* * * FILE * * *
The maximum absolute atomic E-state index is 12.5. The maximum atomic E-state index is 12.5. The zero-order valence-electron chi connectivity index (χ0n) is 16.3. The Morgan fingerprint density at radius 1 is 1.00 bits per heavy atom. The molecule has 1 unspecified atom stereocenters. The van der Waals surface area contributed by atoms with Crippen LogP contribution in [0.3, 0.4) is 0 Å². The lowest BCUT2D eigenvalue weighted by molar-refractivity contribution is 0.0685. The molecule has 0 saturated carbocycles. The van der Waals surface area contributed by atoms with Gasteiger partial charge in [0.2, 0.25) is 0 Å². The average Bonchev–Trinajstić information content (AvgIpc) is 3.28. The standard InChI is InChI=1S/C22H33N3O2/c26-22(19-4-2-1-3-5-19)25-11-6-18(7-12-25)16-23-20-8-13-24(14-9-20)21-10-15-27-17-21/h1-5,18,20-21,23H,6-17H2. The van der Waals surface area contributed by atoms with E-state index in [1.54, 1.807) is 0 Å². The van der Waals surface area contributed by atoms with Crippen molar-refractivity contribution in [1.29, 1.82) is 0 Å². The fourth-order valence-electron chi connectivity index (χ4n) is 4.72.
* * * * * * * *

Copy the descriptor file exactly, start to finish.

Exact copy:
The maximum absolute atomic E-state index is 12.5. The maximum atomic E-state index is 12.5. The zero-order valence-electron chi connectivity index (χ0n) is 16.3. The Morgan fingerprint density at radius 1 is 1.00 bits per heavy atom. The molecule has 1 unspecified atom stereocenters. The van der Waals surface area contributed by atoms with Crippen LogP contribution in [0.3, 0.4) is 0 Å². The lowest BCUT2D eigenvalue weighted by molar-refractivity contribution is 0.0685. The molecule has 0 saturated carbocycles. The van der Waals surface area contributed by atoms with Gasteiger partial charge in [0.2, 0.25) is 0 Å². The average Bonchev–Trinajstić information content (AvgIpc) is 3.28. The standard InChI is InChI=1S/C22H33N3O2/c26-22(19-4-2-1-3-5-19)25-11-6-18(7-12-25)16-23-20-8-13-24(14-9-20)21-10-15-27-17-21/h1-5,18,20-21,23H,6-17H2. The van der Waals surface area contributed by atoms with E-state index in [1.54, 1.807) is 0 Å². The van der Waals surface area contributed by atoms with Crippen molar-refractivity contribution in [1.29, 1.82) is 0 Å². The fourth-order valence-electron chi connectivity index (χ4n) is 4.72.